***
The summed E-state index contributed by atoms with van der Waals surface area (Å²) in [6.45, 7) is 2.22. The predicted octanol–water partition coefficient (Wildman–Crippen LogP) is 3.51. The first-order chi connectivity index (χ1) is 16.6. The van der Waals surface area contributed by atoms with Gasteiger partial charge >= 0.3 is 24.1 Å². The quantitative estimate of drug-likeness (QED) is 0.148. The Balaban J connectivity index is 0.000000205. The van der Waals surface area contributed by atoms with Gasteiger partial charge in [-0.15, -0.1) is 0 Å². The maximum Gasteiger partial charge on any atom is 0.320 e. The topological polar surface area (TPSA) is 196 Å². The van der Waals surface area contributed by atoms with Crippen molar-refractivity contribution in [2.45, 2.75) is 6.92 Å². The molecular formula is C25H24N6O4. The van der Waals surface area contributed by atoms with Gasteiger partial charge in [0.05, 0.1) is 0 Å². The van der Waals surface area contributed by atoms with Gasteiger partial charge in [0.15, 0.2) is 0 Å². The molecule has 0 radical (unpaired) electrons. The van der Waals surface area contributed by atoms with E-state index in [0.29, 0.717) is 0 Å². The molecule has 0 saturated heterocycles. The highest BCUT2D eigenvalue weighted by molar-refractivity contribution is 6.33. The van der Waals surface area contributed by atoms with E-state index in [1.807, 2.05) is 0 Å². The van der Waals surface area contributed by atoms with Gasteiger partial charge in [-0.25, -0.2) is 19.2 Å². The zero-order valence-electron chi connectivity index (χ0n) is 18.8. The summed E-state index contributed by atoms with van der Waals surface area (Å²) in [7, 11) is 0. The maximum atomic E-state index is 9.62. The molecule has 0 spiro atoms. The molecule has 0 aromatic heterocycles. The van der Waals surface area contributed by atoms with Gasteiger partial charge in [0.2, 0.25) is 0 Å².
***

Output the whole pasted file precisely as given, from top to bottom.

The summed E-state index contributed by atoms with van der Waals surface area (Å²) in [6.45, 7) is 2.22. The predicted octanol–water partition coefficient (Wildman–Crippen LogP) is 3.51. The first-order chi connectivity index (χ1) is 16.6. The van der Waals surface area contributed by atoms with Gasteiger partial charge >= 0.3 is 24.1 Å². The quantitative estimate of drug-likeness (QED) is 0.148. The Balaban J connectivity index is 0.000000205. The van der Waals surface area contributed by atoms with Gasteiger partial charge in [-0.15, -0.1) is 0 Å². The maximum Gasteiger partial charge on any atom is 0.320 e. The topological polar surface area (TPSA) is 196 Å². The van der Waals surface area contributed by atoms with Crippen molar-refractivity contribution in [2.45, 2.75) is 6.92 Å². The molecular formula is C25H24N6O4. The van der Waals surface area contributed by atoms with Gasteiger partial charge in [0.05, 0.1) is 0 Å². The van der Waals surface area contributed by atoms with Gasteiger partial charge in [0.15, 0.2) is 0 Å². The molecule has 0 radical (unpaired) electrons. The van der Waals surface area contributed by atoms with E-state index in [0.29, 0.717) is 0 Å². The molecule has 0 saturated heterocycles. The highest BCUT2D eigenvalue weighted by molar-refractivity contribution is 6.33. The van der Waals surface area contributed by atoms with E-state index in [1.807, 2.05) is 0 Å². The van der Waals surface area contributed by atoms with Gasteiger partial charge in [-0.25, -0.2) is 19.2 Å². The zero-order valence-electron chi connectivity index (χ0n) is 18.8. The summed E-state index contributed by atoms with van der Waals surface area (Å²) in [7, 11) is 0. The maximum atomic E-state index is 9.62. The molecule has 0 spiro atoms. The molecule has 0 aromatic heterocycles. The van der Waals surface area contributed by atoms with Gasteiger partial charge in [0.2, 0.25) is 0 Å².